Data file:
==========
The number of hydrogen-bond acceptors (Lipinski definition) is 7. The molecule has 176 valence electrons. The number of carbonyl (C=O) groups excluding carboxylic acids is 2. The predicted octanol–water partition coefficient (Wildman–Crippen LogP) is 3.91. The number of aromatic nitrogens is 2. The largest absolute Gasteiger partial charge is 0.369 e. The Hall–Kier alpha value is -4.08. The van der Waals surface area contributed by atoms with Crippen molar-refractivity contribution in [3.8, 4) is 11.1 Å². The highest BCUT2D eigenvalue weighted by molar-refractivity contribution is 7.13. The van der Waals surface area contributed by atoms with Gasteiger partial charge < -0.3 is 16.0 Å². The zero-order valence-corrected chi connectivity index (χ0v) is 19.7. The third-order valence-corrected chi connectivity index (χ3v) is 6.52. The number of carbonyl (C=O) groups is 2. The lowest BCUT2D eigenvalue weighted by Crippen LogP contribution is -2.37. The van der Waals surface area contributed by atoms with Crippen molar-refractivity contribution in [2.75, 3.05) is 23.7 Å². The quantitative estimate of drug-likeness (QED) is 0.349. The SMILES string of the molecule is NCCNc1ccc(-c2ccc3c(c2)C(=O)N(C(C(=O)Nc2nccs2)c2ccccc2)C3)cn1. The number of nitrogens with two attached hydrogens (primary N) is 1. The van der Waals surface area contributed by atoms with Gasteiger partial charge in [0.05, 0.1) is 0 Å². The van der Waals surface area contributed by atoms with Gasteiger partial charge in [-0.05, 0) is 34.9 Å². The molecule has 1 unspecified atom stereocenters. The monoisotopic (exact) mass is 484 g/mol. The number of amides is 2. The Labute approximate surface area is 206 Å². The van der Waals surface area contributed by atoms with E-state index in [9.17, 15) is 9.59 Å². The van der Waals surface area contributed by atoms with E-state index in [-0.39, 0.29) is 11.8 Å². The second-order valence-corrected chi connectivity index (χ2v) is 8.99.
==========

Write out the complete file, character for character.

The number of hydrogen-bond acceptors (Lipinski definition) is 7. The molecule has 176 valence electrons. The number of carbonyl (C=O) groups excluding carboxylic acids is 2. The predicted octanol–water partition coefficient (Wildman–Crippen LogP) is 3.91. The number of aromatic nitrogens is 2. The largest absolute Gasteiger partial charge is 0.369 e. The Hall–Kier alpha value is -4.08. The van der Waals surface area contributed by atoms with Crippen molar-refractivity contribution in [3.8, 4) is 11.1 Å². The highest BCUT2D eigenvalue weighted by molar-refractivity contribution is 7.13. The van der Waals surface area contributed by atoms with Gasteiger partial charge < -0.3 is 16.0 Å². The zero-order valence-corrected chi connectivity index (χ0v) is 19.7. The third-order valence-corrected chi connectivity index (χ3v) is 6.52. The number of carbonyl (C=O) groups is 2. The lowest BCUT2D eigenvalue weighted by Crippen LogP contribution is -2.37. The van der Waals surface area contributed by atoms with Crippen molar-refractivity contribution in [2.75, 3.05) is 23.7 Å². The quantitative estimate of drug-likeness (QED) is 0.349. The SMILES string of the molecule is NCCNc1ccc(-c2ccc3c(c2)C(=O)N(C(C(=O)Nc2nccs2)c2ccccc2)C3)cn1. The number of nitrogens with two attached hydrogens (primary N) is 1. The van der Waals surface area contributed by atoms with Gasteiger partial charge in [0.05, 0.1) is 0 Å². The van der Waals surface area contributed by atoms with Gasteiger partial charge in [-0.05, 0) is 34.9 Å². The molecule has 1 unspecified atom stereocenters. The monoisotopic (exact) mass is 484 g/mol. The number of amides is 2. The Labute approximate surface area is 206 Å². The van der Waals surface area contributed by atoms with E-state index in [9.17, 15) is 9.59 Å². The van der Waals surface area contributed by atoms with E-state index in [-0.39, 0.29) is 11.8 Å². The second-order valence-corrected chi connectivity index (χ2v) is 8.99.